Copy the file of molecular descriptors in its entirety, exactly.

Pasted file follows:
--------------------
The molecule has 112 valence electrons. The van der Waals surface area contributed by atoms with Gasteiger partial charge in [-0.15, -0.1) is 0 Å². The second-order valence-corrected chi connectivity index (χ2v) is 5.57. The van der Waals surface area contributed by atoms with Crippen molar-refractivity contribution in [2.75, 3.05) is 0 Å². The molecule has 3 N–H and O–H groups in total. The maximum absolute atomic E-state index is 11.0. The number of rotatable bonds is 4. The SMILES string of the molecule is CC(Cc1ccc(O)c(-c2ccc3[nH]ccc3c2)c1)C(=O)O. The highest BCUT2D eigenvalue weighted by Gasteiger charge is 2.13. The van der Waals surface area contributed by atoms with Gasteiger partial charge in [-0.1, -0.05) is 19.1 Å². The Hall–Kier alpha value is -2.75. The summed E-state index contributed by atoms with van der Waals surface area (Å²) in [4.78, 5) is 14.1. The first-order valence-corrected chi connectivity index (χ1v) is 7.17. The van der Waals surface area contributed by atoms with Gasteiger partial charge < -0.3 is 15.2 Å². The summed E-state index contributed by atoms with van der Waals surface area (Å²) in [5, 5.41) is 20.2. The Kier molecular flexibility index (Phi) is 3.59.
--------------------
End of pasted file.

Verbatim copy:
The molecule has 112 valence electrons. The van der Waals surface area contributed by atoms with Gasteiger partial charge in [-0.15, -0.1) is 0 Å². The second-order valence-corrected chi connectivity index (χ2v) is 5.57. The van der Waals surface area contributed by atoms with Crippen molar-refractivity contribution in [2.75, 3.05) is 0 Å². The molecule has 3 N–H and O–H groups in total. The maximum absolute atomic E-state index is 11.0. The number of rotatable bonds is 4. The SMILES string of the molecule is CC(Cc1ccc(O)c(-c2ccc3[nH]ccc3c2)c1)C(=O)O. The highest BCUT2D eigenvalue weighted by Gasteiger charge is 2.13. The van der Waals surface area contributed by atoms with Gasteiger partial charge in [-0.1, -0.05) is 19.1 Å². The Hall–Kier alpha value is -2.75. The summed E-state index contributed by atoms with van der Waals surface area (Å²) in [4.78, 5) is 14.1. The first-order valence-corrected chi connectivity index (χ1v) is 7.17. The van der Waals surface area contributed by atoms with Gasteiger partial charge < -0.3 is 15.2 Å². The summed E-state index contributed by atoms with van der Waals surface area (Å²) in [5, 5.41) is 20.2. The Kier molecular flexibility index (Phi) is 3.59.